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Jimoto Made: A Starbucks Japan Initiative to Collaborate with Local Artisans

Jimoto Made: A Starbucks Japan Initiative to Collaborate with Local Artisans

Starbucks Japan has a Jimoto Made series in which stores across the country collaborate with local artisans to create coffee mugs and tumblers, which are then sold only at those local outlets.

Jimoto is a japanese word meaning “local area” and the initiative aims at highlighting and preserving local craft and materials. As soon as the pandemic is over we’re tempted to travel Japan, collecting mugs from all 14 locations. Below are some of our favorites.

Sakyu Coffee Mug from Tottori

This mug is produced by local pottery studio Genzuigama and is inspired by Tottori’s famous sakyu sand dunes, sea and blue sky. It’s available in only 2 locations, perhaps owing to the fact that Tottori didn’t have a single Starbucks until 2015.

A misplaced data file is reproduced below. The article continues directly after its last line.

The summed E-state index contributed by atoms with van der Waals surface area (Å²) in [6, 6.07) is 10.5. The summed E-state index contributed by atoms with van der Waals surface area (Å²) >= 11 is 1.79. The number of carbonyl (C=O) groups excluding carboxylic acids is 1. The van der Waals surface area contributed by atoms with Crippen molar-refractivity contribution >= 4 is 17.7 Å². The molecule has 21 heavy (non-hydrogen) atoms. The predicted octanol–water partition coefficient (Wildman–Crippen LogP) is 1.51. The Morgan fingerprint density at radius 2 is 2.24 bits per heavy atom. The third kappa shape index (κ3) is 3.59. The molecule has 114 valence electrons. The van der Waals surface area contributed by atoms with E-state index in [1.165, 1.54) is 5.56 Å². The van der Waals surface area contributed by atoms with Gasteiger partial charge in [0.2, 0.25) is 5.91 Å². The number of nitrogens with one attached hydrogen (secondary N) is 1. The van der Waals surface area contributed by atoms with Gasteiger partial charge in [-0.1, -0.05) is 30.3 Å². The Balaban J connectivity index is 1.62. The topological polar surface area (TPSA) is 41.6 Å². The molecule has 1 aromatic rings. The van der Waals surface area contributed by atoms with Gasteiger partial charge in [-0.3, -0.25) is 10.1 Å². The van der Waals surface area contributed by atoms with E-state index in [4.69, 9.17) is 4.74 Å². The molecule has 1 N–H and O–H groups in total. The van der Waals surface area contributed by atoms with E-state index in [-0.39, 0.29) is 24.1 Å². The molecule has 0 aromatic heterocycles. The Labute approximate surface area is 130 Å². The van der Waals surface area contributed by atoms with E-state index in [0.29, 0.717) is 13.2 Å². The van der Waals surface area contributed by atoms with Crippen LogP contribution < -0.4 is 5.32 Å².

Karakusa Coffee Mug from Chuyo

The Chuyo region of Japan — in particular, Ehime prefecture — is known for its Tobe-yaki, which features a combination of indigo blue decorative patterns on top of bold white porcelain. Produced by the Baizengama studio, this mug hides a discreet karakusa pattern that’s visible only when the mug is lifted to the mouth.


Mikawachi Coffee Cup from Sasebo

According to legend, the first ever coffee cup and saucer to be produced in Japan was made from Mikawachi-yaki and submitted to the 1876 Centennial Exhibition. The Mikawachi Coffee Cup was produced by the 400-year old Kasengama pottery studio in Sasebo, which carries on the local tradition. The anchor symbolizes the region’s history as a sea port.


Tobikanna Coffee Mug from Koishiwara

Koishiwara-yaki is a local pottery tradition from a Kyushu town of the same name. This coffee mug features chattermarks made from a technique known as tobi-kanna (飛鉋).


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